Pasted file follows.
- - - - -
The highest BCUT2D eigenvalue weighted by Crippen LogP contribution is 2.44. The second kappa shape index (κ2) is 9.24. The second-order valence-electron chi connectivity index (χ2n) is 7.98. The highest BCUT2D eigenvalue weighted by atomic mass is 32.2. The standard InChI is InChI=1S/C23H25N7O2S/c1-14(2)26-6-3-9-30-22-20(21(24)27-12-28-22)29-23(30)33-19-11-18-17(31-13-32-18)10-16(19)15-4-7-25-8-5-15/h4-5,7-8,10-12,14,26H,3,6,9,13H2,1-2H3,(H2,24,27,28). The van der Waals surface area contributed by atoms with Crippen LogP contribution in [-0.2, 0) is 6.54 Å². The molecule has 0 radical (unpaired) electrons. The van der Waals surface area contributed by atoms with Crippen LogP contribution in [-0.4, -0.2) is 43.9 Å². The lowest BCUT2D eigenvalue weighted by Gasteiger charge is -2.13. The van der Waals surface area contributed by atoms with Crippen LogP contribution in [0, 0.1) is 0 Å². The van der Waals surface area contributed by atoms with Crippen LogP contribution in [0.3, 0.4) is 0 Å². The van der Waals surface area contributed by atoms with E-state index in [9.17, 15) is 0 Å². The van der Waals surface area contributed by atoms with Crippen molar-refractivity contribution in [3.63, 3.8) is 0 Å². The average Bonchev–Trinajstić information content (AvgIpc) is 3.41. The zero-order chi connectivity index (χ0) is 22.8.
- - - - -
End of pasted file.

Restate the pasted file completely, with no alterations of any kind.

The highest BCUT2D eigenvalue weighted by Crippen LogP contribution is 2.44. The second kappa shape index (κ2) is 9.24. The second-order valence-electron chi connectivity index (χ2n) is 7.98. The highest BCUT2D eigenvalue weighted by atomic mass is 32.2. The standard InChI is InChI=1S/C23H25N7O2S/c1-14(2)26-6-3-9-30-22-20(21(24)27-12-28-22)29-23(30)33-19-11-18-17(31-13-32-18)10-16(19)15-4-7-25-8-5-15/h4-5,7-8,10-12,14,26H,3,6,9,13H2,1-2H3,(H2,24,27,28). The van der Waals surface area contributed by atoms with Crippen LogP contribution in [-0.2, 0) is 6.54 Å². The molecule has 0 radical (unpaired) electrons. The van der Waals surface area contributed by atoms with Crippen LogP contribution in [-0.4, -0.2) is 43.9 Å². The lowest BCUT2D eigenvalue weighted by Gasteiger charge is -2.13. The van der Waals surface area contributed by atoms with Crippen LogP contribution in [0, 0.1) is 0 Å². The van der Waals surface area contributed by atoms with Crippen LogP contribution in [0.3, 0.4) is 0 Å². The van der Waals surface area contributed by atoms with E-state index in [9.17, 15) is 0 Å². The van der Waals surface area contributed by atoms with Crippen molar-refractivity contribution in [3.63, 3.8) is 0 Å². The average Bonchev–Trinajstić information content (AvgIpc) is 3.41. The zero-order chi connectivity index (χ0) is 22.8.